LIACS > Marcello M. Bonsangue > Fundamentele Informatica 2
Lecturer Marcello Bonsangue
Assistants Larissa Wolters and
Luc Edxhoven
ECTS 6
Course number
4032FUIN6
Prerequisites Fundamentele Informatica 1
Language English
Examinations
(4032FUIN6T)
5 Jan 2018, 10:00-13:00 rooms Gorlaeus 02
16 Mrt 2018 13:30-16:30
room Snellius B02
Schedule Fall 2017

September 5, 12, 19, 26
October 10, 17, 24, 31
November 7, 14, 21, 28
December 5, 12, 19

Lectures (4032FUIN6H): 11:00-12:45, room Snellius B01

Practica (4032FUIN6W): 13:30-15:15 room Snellius B01

Goal

The course gives an introduction is an introduction to the theory of computation with emphasis on the relationships between formal languages, automata and abstract models of computation.


Description

Automata theory and formal languages form the foundations of theoretical computer science, as they allow us to talk precisely about what is an algorithm or a computation.

An automaton is in fact a model of computation that can be defined mathematically. The simplest model that we will consider in this course is given by finite state automaton: a machine that is only able to keep track of its current state but it has no memory. Finite state automata specify an algorithmic procedure for recognizing whether a word is in a language. We will concentrate on the relationships between language recognized by a finite state automaton, language generated by a grammar and language described by a specification, and will obtain algorithms for translating one description of a language into another description of a different type.

Adding restricted form of memory to finite state automata increase their expressivity. We will study push-down automata, i.e. the class of automata with an auxiliary memory organized as a stack. In particular we will concentrate on the class of languages recognized by push-down automata, because of its major role in compiler design and parsing.


Literature

John C. Martin, Introduction to Languages and the Theory of Computation, 4th Revised edition, McGraw Hill Higher Education, 2010, 576 pages (ISBN: 0071289429).

Schedule Lectures

Nun Date Topic Reading Exercises*
1a 5 Sep Overview and motivation

1b
Languages [Mar10]:1.4 1.33, 1.36, 1.37
1c
Deterministic Finite Automata (DFA) [Mar10]:2.1 2.1, 2.2, 2.5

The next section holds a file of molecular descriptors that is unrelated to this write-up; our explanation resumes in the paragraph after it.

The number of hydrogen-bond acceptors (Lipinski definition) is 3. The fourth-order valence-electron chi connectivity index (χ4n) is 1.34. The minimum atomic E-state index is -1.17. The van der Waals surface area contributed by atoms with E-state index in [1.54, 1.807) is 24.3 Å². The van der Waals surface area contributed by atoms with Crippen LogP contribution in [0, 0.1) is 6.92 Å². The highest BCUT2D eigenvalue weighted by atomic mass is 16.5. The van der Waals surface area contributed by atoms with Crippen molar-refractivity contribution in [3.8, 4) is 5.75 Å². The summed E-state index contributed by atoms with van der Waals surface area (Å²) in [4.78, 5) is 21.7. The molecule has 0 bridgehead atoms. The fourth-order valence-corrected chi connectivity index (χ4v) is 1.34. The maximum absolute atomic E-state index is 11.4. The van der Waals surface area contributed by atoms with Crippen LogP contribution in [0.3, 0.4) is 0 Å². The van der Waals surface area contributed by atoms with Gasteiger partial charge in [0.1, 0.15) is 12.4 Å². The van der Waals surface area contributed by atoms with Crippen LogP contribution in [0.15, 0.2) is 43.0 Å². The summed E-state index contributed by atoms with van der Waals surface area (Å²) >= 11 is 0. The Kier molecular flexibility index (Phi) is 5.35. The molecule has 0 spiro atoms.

1d
Automata constructions [Mar10]:2.2 2.10, 2.11, 2.12
12 Sep No class
2a 19 Sep
Distinguishability [Mar10]:2.3 2.13, 2.14, 2.21
2b

Pumping lemma for Regular Languages [Mar10]:2.4 2.22


Homework 1 Solution Deadline:26 September
3a 26 Sep Indistinguishability and DFA [Mar10]:2.5 2.33, 2.36
3b

Minimal DFA [Mar10]:2.6 2.55, 2.57
4a 10 Oct
Regular Expressions (RE) [Mar10]:3.1 3.1(a,d), 3.3(a,b,c), 3.6, 3.7(k,l,m,n), 3.10
4b Non-deterministic automata (NFA) [Mar10]:3.2 3.18, 3.44


Homework 2 Solution Deadline:17 October
5a
17 Oct From RE to NFA-Lambda
[Mar10]:3.4
3.41, 3.49
5b
From NFA-\Lambda to NFA [Mar10]:3.3 3.22(a,b,d), 3.37
5c
From NFA to DFA [Mar10]:3.3 3.38, 3.40
31 Oct No class
6a
1 Nov
From FA to RE: The L(i,j,k) method
[Mar10]:3.5
3.51 (b)
6b

From FA to RE: the algebraic method
Notes 1: sect 5
3.51 (a)
6c

From FA to From FA to RE: the state removal method
Notes 2
3.51 (c)


Homework 3 Solution
Deadline: 31 October
8a 8 Nov Context free grammars (CFG) [Mar10]:4.1,4.2 4.1, 4.3
8b
Regular grammars (RG) and regular language
[Mar10]:4.3 4.26, 4.27, 4.29
14 Nov No class
21 Nov No class

*=Solutions of most of the exercises treated in the practicum can be found either at the end of the book [Mar10] (in bold) or here.

Bibliography

[BBCF10] Jean Berstel, Luc Boasson, Olivier Carton, and Isabelle Fagnot, Minimization of automata, arXiv:1010.5318v3 [cs.FL] 30 Dec 2010.

[CZ02] J.-M. Champarnaud and D. Ziadi, Canonical Derivatives, Partial Derivatives and Finite Automaton Constructions. Theoretical Computer Science 289(1):137-163, Elsevier Science , 2002.

[Mar10] John C. Martin, Introduction to Languages and the Theory of Computation, 4th Revised edition, McGraw Hill Higher Education, 2010.

Exam and Homework information

  • Examination is worth 70% of the final grade (with a minimum of 5.5). The remaining 30% is from the average grade of the 4 best out of the 5 homeworks.

  • Write clearly your name and student number in your homework solution.
  • Return your homework solution as a single pdf file by email to Larissa Wolters.
  • Name your pdf file containing the solution as HWxxNameSurname.pdf, where xx ranges from 1 to 5 and it is the number of homework.
  • Solutions sent after the deadlines are not accepted.
  • Grades  of the homeworks will be published on blackboard.


Past Examinations